AM: I don't know if there is an overlap. I have no idea what people are interested in. Like instead of reading novels a person might grow vegetables in their yard or work on cars or something. I usually read a few hours / day, but I try to avoid thinking about what other people do or don't do. Sometimes I will give a book to somebody if I think they might like it. My friend Aaron Miller regularly gives me books and that feels good.
JH: I see. I am incapable of growing vegetables or fixing cars, or anything practical. So I write. As soon as I can convince other people that they are interested in reading, I will do that.
AM: Yeah, for sure. Sometimes I wish I knew more practical things. Doing practical things makes me feel better. Would be cool to have a large backyard with a lot of wood to chop or something. I have never chopped wood before, but it seems like something I would like doing.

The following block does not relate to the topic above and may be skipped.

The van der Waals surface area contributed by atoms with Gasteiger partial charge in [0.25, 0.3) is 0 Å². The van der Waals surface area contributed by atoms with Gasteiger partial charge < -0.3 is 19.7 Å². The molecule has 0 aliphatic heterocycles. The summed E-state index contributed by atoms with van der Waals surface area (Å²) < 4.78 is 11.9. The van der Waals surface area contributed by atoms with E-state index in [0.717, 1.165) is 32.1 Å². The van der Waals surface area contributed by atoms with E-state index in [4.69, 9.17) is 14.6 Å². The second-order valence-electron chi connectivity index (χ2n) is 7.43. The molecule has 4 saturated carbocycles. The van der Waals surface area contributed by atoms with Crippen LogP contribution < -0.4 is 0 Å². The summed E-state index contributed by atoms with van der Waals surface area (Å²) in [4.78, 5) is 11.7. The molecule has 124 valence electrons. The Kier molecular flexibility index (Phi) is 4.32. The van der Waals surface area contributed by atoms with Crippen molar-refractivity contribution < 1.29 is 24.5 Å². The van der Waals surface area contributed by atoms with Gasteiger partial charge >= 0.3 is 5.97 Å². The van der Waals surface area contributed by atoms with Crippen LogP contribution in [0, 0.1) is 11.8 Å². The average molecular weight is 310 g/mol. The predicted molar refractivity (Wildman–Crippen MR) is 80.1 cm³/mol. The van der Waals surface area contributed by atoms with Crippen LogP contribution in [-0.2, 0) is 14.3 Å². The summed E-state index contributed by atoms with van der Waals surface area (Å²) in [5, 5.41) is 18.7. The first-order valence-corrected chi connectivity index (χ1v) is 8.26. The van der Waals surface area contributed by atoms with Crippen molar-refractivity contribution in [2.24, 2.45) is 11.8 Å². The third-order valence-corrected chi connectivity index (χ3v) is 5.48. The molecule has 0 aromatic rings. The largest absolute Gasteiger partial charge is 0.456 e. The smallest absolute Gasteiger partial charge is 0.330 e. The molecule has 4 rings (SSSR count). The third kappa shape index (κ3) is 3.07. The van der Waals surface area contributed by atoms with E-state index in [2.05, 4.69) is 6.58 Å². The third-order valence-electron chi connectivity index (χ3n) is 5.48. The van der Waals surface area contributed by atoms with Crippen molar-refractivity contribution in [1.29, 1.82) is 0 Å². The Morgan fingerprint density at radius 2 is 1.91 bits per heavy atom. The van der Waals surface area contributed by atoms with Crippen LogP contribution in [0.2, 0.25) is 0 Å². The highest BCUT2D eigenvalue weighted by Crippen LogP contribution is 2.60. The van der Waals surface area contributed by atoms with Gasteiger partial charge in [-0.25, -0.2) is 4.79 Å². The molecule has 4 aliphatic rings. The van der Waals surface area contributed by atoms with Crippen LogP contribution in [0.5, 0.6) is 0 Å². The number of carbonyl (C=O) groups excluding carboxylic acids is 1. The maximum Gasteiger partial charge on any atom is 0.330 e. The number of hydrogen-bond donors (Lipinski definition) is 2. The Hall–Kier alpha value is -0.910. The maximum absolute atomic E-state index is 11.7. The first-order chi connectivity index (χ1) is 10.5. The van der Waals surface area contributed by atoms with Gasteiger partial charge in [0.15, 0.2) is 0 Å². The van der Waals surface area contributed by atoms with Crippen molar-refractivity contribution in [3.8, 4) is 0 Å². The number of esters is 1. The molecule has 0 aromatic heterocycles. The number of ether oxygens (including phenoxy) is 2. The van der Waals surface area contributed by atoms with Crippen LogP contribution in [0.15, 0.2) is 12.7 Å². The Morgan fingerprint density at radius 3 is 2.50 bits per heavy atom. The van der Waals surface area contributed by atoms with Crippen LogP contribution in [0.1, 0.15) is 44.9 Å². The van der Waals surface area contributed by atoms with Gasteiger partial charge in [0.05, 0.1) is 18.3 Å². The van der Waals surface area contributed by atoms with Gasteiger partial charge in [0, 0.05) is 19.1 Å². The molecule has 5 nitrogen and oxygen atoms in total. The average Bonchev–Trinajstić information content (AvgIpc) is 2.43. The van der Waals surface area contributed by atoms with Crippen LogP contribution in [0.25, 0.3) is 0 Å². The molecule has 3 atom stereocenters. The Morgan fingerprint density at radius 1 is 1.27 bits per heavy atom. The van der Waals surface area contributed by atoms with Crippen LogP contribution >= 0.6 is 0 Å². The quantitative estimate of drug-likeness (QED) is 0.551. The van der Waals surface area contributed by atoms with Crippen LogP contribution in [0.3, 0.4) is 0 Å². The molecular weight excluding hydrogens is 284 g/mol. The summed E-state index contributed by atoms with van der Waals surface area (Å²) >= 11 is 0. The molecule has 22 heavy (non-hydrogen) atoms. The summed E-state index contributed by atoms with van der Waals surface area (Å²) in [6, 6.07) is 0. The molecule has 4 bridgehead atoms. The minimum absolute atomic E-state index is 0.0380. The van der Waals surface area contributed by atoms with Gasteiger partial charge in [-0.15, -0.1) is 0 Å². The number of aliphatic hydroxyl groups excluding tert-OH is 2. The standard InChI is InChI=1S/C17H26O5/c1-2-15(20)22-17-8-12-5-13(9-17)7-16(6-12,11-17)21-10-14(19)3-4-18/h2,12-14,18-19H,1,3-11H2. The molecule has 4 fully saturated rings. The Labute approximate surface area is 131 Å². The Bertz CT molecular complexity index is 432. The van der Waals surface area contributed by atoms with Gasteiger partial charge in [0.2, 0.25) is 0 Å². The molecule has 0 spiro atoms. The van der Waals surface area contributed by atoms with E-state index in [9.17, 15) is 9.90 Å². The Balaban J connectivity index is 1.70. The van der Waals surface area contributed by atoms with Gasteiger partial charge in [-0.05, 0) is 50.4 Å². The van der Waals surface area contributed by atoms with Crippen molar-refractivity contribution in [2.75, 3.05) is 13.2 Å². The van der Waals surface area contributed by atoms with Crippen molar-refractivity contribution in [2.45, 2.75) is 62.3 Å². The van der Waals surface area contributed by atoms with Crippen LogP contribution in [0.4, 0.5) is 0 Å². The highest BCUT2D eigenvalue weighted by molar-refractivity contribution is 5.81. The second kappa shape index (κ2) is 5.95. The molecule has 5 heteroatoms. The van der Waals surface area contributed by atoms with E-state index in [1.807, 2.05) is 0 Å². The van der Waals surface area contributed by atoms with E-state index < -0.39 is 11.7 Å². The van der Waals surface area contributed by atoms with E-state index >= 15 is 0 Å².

JH: It's funny that you mention chopping wood specifically: currently I write all my shit while I'm working; it's some sort of right-brain/left-brain reconciliation thing. When I think about how I would write if I didn't have to work a job, I picture going into the woods and just chopping wood. It's a healthy endeavor.
AM: What do you do for work?
JH: I work at a factory.
AM: I see. I understand the left brain / right brain thing. I don't have that anymore because I work door at a bar and I just sit there for 6 hours while drinking coffee. I should walk into the woods for a week.
JH: Take food if you do. Just in case. I am from a very small town in Wisconsin. The place has had a great influence on my writing, my perspective. Do you feel like the great, sprawling city of Columbus, OH has had a big influence on your writing or your identity? I've always had a fine time in Columbus, by the way.